Consumer contracts are as much a part of the Internet as the apps and devices we use to engage with it. And while we embrace the information available at the touch of our mobile phones, the terms and conditions, even for the well-traveled tech enthusiast, can be a bit too much.
And—the digital footprint we leave behind is huge. Moreover, it reveals a lot about our private lives—where we shop and eat and exercise and socialize, even what we read. At the heart of those consumer contracts is our personal information, raising some real questions about privacy: How will this information be stored and crunched and used? Will it be sold to third parties? But few consumers read these contracts, let alone understand the rights they may be relinquishing.
“We’ve found that there’s a kind of resignation about these contracts and privacy notices. Users are overwhelmed and don’t feel that they have any control, so what’s the point of reading them? It’s simply the cost of using the site. So they click ‘read and accepted’ without even looking at the terms,” says Jessica Hudak, JD ’16, who last fall took Legal Design Lab: Consumer Contracts, a new course that explores these issues.
As part of a new effort at Stanford Law School to integrate “design thinking” into the curriculum, the course offers new tools for a quickly changing complex world.
“It means taking a creative, experimental, and user-centered approach to how we provide legal services,” says Margaret Hagan, JD ’13, a fellow at Stanford Law’s Center on the Legal Profession and a lecturer at Stanford Law School and the Stanford Institute of Design (the d.school), who co-taught the course in the fall quarter with George Triantis. “It’s taking the same design process that the d-school teaches and aiming it at the legal system, taking the human-centered design approach and applying it to the world of law.”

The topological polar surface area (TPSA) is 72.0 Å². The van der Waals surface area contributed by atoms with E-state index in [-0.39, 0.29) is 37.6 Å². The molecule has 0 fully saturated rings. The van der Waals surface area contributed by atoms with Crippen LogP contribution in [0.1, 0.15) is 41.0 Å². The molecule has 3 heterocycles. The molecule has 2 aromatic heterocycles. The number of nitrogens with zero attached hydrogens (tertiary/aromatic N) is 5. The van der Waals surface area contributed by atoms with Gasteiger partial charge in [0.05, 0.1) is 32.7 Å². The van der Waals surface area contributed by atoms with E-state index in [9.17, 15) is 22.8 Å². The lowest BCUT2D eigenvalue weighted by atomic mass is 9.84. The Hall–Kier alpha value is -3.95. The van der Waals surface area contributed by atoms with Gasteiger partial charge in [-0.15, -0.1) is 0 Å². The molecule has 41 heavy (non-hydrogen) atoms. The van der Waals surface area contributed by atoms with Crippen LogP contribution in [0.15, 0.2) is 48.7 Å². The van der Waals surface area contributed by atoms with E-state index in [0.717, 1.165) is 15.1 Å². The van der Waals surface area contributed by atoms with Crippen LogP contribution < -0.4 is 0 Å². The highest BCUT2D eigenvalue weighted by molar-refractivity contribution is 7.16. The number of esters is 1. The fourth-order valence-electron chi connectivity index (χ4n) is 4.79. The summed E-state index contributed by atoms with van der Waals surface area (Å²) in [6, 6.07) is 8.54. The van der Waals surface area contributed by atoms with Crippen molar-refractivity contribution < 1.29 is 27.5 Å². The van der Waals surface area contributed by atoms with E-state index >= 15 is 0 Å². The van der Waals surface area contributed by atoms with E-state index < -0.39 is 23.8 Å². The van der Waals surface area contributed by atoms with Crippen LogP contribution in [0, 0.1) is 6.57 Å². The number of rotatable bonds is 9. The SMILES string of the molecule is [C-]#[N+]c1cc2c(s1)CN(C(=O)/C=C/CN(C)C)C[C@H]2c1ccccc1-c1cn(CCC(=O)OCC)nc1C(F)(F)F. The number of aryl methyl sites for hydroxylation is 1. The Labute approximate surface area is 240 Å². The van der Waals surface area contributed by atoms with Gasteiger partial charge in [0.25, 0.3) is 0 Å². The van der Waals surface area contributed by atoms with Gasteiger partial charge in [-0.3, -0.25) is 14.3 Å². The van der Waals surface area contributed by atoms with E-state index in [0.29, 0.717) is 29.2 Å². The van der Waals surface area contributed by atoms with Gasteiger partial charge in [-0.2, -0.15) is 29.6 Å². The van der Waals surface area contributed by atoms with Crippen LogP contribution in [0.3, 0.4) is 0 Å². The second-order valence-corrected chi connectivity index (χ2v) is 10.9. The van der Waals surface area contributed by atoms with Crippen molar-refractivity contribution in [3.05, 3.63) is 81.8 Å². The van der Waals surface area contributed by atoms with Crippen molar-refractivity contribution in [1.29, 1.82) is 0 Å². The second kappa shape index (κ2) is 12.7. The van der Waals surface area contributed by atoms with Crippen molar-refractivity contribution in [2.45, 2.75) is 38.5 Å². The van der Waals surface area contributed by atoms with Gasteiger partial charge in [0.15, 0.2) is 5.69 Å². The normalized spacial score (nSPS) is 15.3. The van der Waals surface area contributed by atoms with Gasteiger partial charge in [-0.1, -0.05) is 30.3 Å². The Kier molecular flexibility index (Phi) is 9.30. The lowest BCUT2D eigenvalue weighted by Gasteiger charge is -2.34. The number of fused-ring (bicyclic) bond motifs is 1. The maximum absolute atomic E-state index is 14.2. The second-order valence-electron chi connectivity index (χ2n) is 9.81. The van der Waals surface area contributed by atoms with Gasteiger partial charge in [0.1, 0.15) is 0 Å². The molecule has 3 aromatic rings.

The class required law students to look at issues through a very different lens—focused on legal as well as user problem solving. Students studied the principles of contract design, theories of consumer consent, communication design, and privacy scholarship. They also delved into behavioral economics to understand the dynamics of how lay people interact with legal text and choices. But then they departed from a typical legal class to focus on design thinking—ultimately building a prototype of a solution as the class project.
“I’ve taught contracts design for 15 years, largely centering on negotiating a deal and how best to draft contracts with the court in mind. But this is the first time that I’ve expanded my teaching to other ways of communicating deal terms particularly between the parties and within parties. How does a company communicate its contract obligations and rights to its own management? What visuals can it use to aid that communication?” says Triantis, JD ’89, Charles J. Meyers Professor of Law and Business and associate dean for strategic planning.
After studying the issues, students identified a problem to be solved—digital contracts and privacy terms, something that both consumers and cell phone providers can—or should—care about.
“This is clearly a big concern for consumers, but it’s also an opportunity for companies,” says Triantis. “There’s a lot to be gained by reassuring consumers, who we know care about their privacy. It’s a big communications challenge. But one that, as our students demonstrated, can be addressed well and effectively.”
“Our goal was to make privacy policies more engaging and more understandable,” says Elizabeth Lowell, JD/MBA ’16, who took the course and was part of a team that dealt with location settings. “That was our broad mandate; we then tried to narrow down the problems.”